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Carrera Cup Asia Talent Pool Coach Sascha Maassen

May 3, 2017

Sascha Maassen is an expert sportscar driver from Germany who is serving as one of the primary coaches for the 2017 Carrera Cup Asia Talent Pool, lending his experience and insights to the six young competitors under the age of 26. He recently shared his perspective on what these fresh challengers face as they enter the Porsche Carrera Cup Asia and how the programme for young drivers in Asia has developed in recent years.

“Last year we only had one driver in the Porsche China Junior Programme and the advantage of that was being able to focus on just one competitor,” Maassen said. “But now, as the programme has grown and expanded to include all young drivers in the series who are 26 and under, we can create more competition between them. This not only makes it more exciting for challengers and fans, it also helps everybody in the group improve. From a coaching perspective, it is certainly different and more challenging than in the past, but it is also really an exciting opportunity.”

One of the roles that Coach Maassen plays during race weekend is helping the young talent deal with the immense pressures and stresses of the high-intensity one-make racing series. “My role is to set the right focus, more than anything else it is often not so clear for young drivers what they should focus on. They see many areas for improvement and also aren’t always sure if there is a problem,” he explained. “So helping them to focus on fewer things on race day takes away some stress and gives them clearer objectives. This alone usually already helps a lot.”

Three of the new young drivers in the Carrera Cup Asia Talent Pool this year came from Formula racing series, including Tanart Sathienthirakul of Absolute Racing, Akash Neil Nandy of Team Force Racing Asia and Philip Hamprecht of Team StarChase. According to Coach Maassen, this is a challenging transition. “In single-seater series, the drivers usually have a lighter and less powerful car,” he said. “In a GT model like the Porsche 911 GT3 Cup car, other than perhaps less downforce, they need to now adapt to everything being a little ‘more’ – more power, more weight. They’re also not able to see their tyres anymore. This might be usual for other drivers, but for a racer coming from karts or Formula cars, this switch it is often the first time that they experience this new sensation rather than using the tyres as their reference. They need to adapt to many things and this is a very competitive environment with many skilled veteran drivers around them, so it is certainly a big task laid out ahead of them.”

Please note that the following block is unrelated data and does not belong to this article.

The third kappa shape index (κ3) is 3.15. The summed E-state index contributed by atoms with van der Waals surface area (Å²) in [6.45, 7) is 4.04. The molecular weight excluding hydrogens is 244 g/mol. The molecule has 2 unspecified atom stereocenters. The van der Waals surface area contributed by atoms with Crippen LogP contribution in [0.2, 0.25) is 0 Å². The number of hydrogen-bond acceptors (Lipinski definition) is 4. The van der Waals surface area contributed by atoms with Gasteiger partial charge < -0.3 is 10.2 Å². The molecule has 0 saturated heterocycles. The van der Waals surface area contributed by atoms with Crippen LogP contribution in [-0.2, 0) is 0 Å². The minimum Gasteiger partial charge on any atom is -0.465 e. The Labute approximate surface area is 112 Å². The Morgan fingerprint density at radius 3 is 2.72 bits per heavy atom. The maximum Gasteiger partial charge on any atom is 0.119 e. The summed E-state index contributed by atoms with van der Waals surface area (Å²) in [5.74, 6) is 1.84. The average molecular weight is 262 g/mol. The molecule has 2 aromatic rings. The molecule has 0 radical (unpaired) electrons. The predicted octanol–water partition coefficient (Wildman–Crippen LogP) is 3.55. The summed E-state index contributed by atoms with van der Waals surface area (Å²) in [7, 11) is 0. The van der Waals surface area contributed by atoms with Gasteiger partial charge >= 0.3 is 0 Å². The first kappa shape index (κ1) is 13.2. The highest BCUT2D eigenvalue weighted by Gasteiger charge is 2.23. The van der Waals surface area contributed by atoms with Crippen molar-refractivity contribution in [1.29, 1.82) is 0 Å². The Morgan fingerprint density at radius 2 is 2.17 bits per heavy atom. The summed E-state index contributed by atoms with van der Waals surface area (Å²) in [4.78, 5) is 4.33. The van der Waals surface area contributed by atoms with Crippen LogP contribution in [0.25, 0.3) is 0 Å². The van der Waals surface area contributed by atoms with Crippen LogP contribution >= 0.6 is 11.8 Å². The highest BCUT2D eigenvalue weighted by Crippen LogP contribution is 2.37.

On the other hand, Maassen tells us that these young competitors also are getting the opportunity to learn from their more experienced counterparts, which can help them adapt quickly.

Porsche China Junior Team drivers Andrew Tang and Zhang Dasheng are two drivers who have had some of this on-track development, having driven with Porsche Carrera Cup Asia in 2016. According to Coach Maassen, these ambitious youngsters have continued to show vast growth and improvement thus far in 2017.

“I’ve known these two young men for a while now, and I can say they certainly have talent and all of the necessary elements to become professional drivers,” he reflected. “They just need to continue working hard as there are many more fresh faces out there that want to compete with them now. The title of Porsche China Junior is a coveted one, and many young talents are eager for their chance to potentially represent Porsche in the future – so it will be a tight competition and exciting series to follow as we move forward.”

The diverse young group of drivers includes talent hailing from across Asia and Europe. “Of course nationality isn’t a determining factor in skills or ability, but background and past experience are. In Europe, drivers grew up with professional racing and are coming into their own career with Porsche with 10 years of experience already, even if they are only 18 years old,” Maassen said. “In Asia their upbringing and background is often not as filled with racing, so they are learning more and more during the action as the season continues.”

All of the young challengers are learning from track time and new experiences as the series gets underway, but they are also developing their skills and garnering unparalleled insights from their talented coaching staff. Maassen has been on-site with the young drivers assisting teams in honing their racecraft and strategy since pre-season. He will continue to lend his thoughts as the year progresses – and what a sensational year it will be.

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